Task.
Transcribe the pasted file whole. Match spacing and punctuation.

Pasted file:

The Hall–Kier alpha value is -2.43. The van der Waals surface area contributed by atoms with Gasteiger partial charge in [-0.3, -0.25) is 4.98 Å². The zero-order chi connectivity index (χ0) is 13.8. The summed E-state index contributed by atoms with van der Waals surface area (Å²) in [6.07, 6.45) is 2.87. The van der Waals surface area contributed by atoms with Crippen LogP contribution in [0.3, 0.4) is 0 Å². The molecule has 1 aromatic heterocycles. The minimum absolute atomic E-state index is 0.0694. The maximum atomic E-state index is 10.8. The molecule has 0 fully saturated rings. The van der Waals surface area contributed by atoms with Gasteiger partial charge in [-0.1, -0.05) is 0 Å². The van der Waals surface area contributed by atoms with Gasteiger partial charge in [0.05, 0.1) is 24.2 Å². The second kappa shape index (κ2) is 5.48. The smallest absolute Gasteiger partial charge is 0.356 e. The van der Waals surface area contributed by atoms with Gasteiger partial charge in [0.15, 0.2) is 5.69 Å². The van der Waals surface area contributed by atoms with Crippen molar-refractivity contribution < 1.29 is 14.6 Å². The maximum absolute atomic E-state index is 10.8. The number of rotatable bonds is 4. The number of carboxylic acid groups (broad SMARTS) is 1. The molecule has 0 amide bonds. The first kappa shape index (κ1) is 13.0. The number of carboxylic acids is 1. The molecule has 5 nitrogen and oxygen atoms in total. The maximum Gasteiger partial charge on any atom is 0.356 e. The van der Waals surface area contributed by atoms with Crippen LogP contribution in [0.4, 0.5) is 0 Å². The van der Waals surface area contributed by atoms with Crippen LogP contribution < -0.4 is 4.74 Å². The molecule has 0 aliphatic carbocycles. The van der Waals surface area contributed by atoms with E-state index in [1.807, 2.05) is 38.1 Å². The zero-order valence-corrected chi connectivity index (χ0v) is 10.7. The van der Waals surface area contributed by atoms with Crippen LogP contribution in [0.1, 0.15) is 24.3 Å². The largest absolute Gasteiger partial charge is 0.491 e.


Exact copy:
The Hall–Kier alpha value is -2.43. The van der Waals surface area contributed by atoms with Gasteiger partial charge in [-0.3, -0.25) is 4.98 Å². The zero-order chi connectivity index (χ0) is 13.8. The summed E-state index contributed by atoms with van der Waals surface area (Å²) in [6.07, 6.45) is 2.87. The van der Waals surface area contributed by atoms with Crippen LogP contribution in [0.3, 0.4) is 0 Å². The molecule has 1 aromatic heterocycles. The minimum absolute atomic E-state index is 0.0694. The maximum atomic E-state index is 10.8. The molecule has 0 fully saturated rings. The van der Waals surface area contributed by atoms with Gasteiger partial charge in [-0.1, -0.05) is 0 Å². The van der Waals surface area contributed by atoms with Gasteiger partial charge in [0.05, 0.1) is 24.2 Å². The second kappa shape index (κ2) is 5.48. The smallest absolute Gasteiger partial charge is 0.356 e. The van der Waals surface area contributed by atoms with Gasteiger partial charge in [0.15, 0.2) is 5.69 Å². The van der Waals surface area contributed by atoms with Crippen molar-refractivity contribution < 1.29 is 14.6 Å². The maximum absolute atomic E-state index is 10.8. The number of rotatable bonds is 4. The number of carboxylic acid groups (broad SMARTS) is 1. The molecule has 0 amide bonds. The first kappa shape index (κ1) is 13.0. The number of carboxylic acids is 1. The molecule has 5 nitrogen and oxygen atoms in total. The maximum Gasteiger partial charge on any atom is 0.356 e. The van der Waals surface area contributed by atoms with Crippen LogP contribution in [0.4, 0.5) is 0 Å². The van der Waals surface area contributed by atoms with Crippen LogP contribution < -0.4 is 4.74 Å². The molecule has 0 aliphatic carbocycles. The van der Waals surface area contributed by atoms with E-state index in [1.807, 2.05) is 38.1 Å². The zero-order valence-corrected chi connectivity index (χ0v) is 10.7. The van der Waals surface area contributed by atoms with Crippen LogP contribution in [0.1, 0.15) is 24.3 Å². The largest absolute Gasteiger partial charge is 0.491 e.